Tag Archives: Bill de Blasio

this pressed: Inspector general: Some NY police use chokehold as first response|info 24.us


NEW YORK (Reuters) – A new inspector general blasted the New York City Police Department on Monday for failing to punish officers who used banned chokeholds on citizens, sometimes as a first response in a confrontation.

The first official report by police Inspector General Philip Eure comes a month after New York was shaken first by a grand jury’s decision not to indict an NYPD officer in the chokehold death of Eric Garner and then by the killing of two NYPD officers by a gunman avenging the Staten Island man’s death.

It looked at 10 recent cases in which the NYPD’s Civilian Complaint Review Board (CCRB), an independent agency tasked with investigating excessive force claims, concluded officers used chokeholds, which are banned by police department regulations. The cases were documented between 2009 and July 2014 and do not include Garner’s death on July 17, 2014.

Among the 10 cases was a Bronx high school student who was walking away from school officials disciplining her on Jan. 8, 2008, and was placed in a chokehold by a police officer assigned to the building, the report said.

EW YORK (Reuters) – A new inspector general blasted the New York City Police Department on Monday for failing to punish officers who used banned chokeholds on citizens, sometimes as a first response in a confrontation.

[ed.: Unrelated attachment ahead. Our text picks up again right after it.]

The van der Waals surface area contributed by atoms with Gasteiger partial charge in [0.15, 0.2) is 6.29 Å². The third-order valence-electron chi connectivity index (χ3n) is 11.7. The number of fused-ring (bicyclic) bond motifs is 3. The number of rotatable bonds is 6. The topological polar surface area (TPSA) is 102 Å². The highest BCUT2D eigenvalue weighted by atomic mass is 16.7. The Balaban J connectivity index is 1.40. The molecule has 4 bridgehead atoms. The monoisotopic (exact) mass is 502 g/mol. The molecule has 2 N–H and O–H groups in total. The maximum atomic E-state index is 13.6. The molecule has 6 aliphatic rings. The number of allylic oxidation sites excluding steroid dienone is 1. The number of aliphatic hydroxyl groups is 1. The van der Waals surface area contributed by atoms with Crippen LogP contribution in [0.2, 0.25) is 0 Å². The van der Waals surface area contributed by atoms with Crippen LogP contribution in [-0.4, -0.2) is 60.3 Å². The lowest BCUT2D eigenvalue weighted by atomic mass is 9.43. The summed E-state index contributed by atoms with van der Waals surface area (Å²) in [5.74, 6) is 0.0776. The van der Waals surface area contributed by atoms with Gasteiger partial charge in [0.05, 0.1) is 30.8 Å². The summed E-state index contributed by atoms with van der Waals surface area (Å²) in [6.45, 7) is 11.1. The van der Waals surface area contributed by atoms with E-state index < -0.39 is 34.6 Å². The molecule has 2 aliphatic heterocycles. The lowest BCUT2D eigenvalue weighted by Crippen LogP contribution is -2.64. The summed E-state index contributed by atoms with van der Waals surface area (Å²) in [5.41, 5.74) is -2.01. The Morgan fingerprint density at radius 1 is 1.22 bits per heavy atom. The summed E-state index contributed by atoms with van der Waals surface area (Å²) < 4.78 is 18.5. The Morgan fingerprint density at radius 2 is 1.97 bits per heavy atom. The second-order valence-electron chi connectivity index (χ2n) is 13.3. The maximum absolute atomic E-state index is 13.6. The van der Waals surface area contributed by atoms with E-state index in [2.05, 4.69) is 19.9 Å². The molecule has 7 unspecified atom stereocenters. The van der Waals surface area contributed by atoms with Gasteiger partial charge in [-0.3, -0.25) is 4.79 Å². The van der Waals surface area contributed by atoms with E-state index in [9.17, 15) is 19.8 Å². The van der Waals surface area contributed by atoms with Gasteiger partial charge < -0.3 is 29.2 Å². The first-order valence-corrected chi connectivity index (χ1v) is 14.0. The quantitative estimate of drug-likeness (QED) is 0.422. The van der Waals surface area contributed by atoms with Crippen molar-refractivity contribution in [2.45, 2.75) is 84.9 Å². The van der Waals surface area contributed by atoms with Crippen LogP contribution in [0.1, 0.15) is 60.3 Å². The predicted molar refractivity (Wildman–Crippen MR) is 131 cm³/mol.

The first official report by police Inspector General Philip Eure comes a month after New York was shaken first by a grand jury’s decision not to indict an NYPD officer in the chokehold death of Eric Garner and then by the killing of two NYPD officers by a gunman avenging the Staten Island man’s death.

It looked at 10 recent cases in which the NYPD’s Civilian Complaint Review Board (CCRB), an independent agency tasked with investigating excessive force claims, concluded officers used chokeholds, which are banned by police department regulations. The cases were documented between 2009 and July 2014 and do not include Garner’s death on July 17, 2014.

Among the 10 cases was a Bronx high school student who was walking away from school officials disciplining her on Jan. 8, 2008, and was placed in a chokehold by a police officer assigned to the building, the report said.

via Inspector general: Some NY police use chokehold as first response.

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Are you or someone you know a student in New York Public? Cell Phone Ban Lifted for New York Students


Cell Phone Ban Lifted for New York Students

The ban on students having cell phones in New York City’s public schools will soon end, with mayor Bill de Blasio announcing that phone regulation will be up to school principals. Each principal is free to create a policy or use a default one that allows students to bring their phones, so long as they are not used during school hours. The new rules are scheduled to go into effect in March. Currently, many students pay a small fee to leave their phones at a storage location—typically a grocery store or a roaming van—during the school day. More… Discuss